Gladstone is the next town encounted if heading south towards Adelaide. Gladstone is a larger town than most on the highway. Gladstone is now a by-pass town and the changed traffic count has taken its economic toll. That said there is plenty to look at and admire and a stopover for Gladstone is essential.
Wheat and sheep are the main farming produce of the region, but Gladstone has the largest inland grain storage facility in the Southern Hemisphere, storing wheat, barley, durum wheat, peas, faba beans and fiesta beans.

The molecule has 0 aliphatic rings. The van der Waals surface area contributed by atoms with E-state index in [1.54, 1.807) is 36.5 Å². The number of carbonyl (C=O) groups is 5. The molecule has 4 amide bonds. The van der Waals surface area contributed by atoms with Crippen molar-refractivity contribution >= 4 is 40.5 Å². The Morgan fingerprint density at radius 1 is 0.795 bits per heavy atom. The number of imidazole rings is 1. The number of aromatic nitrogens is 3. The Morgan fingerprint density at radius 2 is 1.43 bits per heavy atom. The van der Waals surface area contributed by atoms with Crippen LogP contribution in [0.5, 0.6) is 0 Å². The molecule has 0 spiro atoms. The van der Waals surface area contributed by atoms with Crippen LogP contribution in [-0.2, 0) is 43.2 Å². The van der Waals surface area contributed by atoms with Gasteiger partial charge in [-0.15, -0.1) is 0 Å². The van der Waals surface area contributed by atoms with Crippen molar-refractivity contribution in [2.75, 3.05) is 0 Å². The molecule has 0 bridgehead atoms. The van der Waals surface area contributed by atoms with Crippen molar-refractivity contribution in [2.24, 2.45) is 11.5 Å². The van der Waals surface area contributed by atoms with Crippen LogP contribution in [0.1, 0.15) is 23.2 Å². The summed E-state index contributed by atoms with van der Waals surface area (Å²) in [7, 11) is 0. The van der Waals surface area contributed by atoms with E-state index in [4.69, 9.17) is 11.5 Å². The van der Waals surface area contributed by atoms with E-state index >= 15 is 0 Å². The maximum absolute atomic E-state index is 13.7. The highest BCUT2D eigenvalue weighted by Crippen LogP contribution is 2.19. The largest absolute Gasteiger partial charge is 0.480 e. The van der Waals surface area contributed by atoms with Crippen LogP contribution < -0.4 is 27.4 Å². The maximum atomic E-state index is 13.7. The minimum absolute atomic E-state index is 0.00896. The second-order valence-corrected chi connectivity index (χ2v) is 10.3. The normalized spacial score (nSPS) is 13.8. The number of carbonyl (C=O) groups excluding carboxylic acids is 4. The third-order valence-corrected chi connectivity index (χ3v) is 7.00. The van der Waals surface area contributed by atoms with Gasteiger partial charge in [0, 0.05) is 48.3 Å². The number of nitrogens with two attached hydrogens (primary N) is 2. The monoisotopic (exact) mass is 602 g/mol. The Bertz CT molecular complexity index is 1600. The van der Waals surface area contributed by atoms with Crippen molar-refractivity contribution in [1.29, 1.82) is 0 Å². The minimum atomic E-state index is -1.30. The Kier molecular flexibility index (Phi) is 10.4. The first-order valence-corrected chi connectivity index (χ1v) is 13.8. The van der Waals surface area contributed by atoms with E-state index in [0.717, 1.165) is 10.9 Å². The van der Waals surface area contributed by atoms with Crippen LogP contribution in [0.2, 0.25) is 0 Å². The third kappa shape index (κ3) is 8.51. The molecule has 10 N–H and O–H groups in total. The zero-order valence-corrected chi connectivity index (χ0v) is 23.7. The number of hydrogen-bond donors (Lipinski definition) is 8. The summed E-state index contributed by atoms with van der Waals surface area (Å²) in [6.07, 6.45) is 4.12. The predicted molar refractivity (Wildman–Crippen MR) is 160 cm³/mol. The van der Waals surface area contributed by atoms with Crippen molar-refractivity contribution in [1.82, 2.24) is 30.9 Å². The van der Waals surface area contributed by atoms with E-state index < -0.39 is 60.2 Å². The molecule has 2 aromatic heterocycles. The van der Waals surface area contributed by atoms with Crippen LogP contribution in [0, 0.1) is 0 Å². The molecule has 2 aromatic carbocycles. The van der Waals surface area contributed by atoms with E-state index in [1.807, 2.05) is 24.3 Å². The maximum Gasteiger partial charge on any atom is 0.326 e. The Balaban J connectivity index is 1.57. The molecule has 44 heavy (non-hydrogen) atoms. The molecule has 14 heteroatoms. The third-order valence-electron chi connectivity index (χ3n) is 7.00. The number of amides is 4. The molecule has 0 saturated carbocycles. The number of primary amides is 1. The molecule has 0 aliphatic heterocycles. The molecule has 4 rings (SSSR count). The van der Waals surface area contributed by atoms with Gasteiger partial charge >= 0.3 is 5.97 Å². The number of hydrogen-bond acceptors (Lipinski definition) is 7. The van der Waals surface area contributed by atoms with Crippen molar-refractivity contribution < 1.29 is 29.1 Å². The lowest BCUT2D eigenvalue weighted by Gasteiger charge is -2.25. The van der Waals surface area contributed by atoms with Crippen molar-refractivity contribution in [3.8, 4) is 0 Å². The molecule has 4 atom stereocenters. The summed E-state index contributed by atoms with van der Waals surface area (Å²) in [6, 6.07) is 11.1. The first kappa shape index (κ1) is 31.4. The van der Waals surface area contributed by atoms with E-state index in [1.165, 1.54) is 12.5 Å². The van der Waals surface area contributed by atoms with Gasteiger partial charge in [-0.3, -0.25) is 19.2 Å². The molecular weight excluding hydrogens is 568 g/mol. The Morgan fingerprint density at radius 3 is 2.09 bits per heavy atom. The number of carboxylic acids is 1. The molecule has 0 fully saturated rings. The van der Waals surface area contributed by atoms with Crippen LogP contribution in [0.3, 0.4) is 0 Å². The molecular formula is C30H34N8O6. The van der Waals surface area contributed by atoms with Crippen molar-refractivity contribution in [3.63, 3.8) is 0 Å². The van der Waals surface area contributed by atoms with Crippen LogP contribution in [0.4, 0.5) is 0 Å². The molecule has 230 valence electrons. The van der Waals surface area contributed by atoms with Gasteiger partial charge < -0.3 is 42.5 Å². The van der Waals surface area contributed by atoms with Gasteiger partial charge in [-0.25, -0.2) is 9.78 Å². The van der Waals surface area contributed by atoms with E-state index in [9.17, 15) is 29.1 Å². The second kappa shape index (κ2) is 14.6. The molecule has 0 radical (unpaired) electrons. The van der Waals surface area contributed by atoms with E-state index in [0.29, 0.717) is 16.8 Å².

Gladstone's main tourist attraction is the old Gladstone Goal, built between 1879-81 it was originally intended for inebriates, debtors and other prisoners, both male and female. Male prisoners worked in the market gardens outside the prison walls while female prisoners worked in the goal’s laundry. During World War II it was used for the internment of Germans and Italians, and later as a military detention centre before returning to public service. From 1953 the gaol was also used as a youth corrective centre. It was closed in 1975, due to its outdated facilities and re-opened to the public in the belief that the archaic prison would frighten children into avoiding a life of crime. It is now open to the public for tours, back-packer accommodation and is available for functions.